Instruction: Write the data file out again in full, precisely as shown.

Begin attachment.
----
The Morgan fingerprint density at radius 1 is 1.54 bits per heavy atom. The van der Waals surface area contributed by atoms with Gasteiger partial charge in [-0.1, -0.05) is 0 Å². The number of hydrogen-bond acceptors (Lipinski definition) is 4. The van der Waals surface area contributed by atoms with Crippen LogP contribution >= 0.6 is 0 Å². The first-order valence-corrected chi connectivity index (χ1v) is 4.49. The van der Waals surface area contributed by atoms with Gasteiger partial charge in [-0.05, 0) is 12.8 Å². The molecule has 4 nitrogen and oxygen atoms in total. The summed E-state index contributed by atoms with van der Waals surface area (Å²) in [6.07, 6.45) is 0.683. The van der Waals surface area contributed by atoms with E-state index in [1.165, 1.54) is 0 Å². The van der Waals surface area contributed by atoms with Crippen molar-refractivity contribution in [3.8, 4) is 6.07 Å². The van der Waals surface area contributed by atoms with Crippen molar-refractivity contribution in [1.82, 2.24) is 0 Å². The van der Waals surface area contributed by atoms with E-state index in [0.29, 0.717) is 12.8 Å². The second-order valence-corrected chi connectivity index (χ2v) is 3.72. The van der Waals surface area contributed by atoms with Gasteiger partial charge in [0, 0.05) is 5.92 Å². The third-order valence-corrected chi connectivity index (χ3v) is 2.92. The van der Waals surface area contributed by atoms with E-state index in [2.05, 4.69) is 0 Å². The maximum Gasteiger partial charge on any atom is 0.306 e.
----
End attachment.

The Morgan fingerprint density at radius 1 is 1.54 bits per heavy atom. The van der Waals surface area contributed by atoms with Gasteiger partial charge in [-0.1, -0.05) is 0 Å². The number of hydrogen-bond acceptors (Lipinski definition) is 4. The van der Waals surface area contributed by atoms with Crippen LogP contribution >= 0.6 is 0 Å². The first-order valence-corrected chi connectivity index (χ1v) is 4.49. The van der Waals surface area contributed by atoms with Gasteiger partial charge in [-0.05, 0) is 12.8 Å². The molecule has 4 nitrogen and oxygen atoms in total. The summed E-state index contributed by atoms with van der Waals surface area (Å²) in [6.07, 6.45) is 0.683. The van der Waals surface area contributed by atoms with E-state index in [1.165, 1.54) is 0 Å². The van der Waals surface area contributed by atoms with Crippen molar-refractivity contribution in [3.8, 4) is 6.07 Å². The van der Waals surface area contributed by atoms with Crippen molar-refractivity contribution in [1.82, 2.24) is 0 Å². The van der Waals surface area contributed by atoms with E-state index in [0.29, 0.717) is 12.8 Å². The second-order valence-corrected chi connectivity index (χ2v) is 3.72. The van der Waals surface area contributed by atoms with Gasteiger partial charge in [0, 0.05) is 5.92 Å². The third-order valence-corrected chi connectivity index (χ3v) is 2.92. The van der Waals surface area contributed by atoms with E-state index in [2.05, 4.69) is 0 Å². The maximum Gasteiger partial charge on any atom is 0.306 e.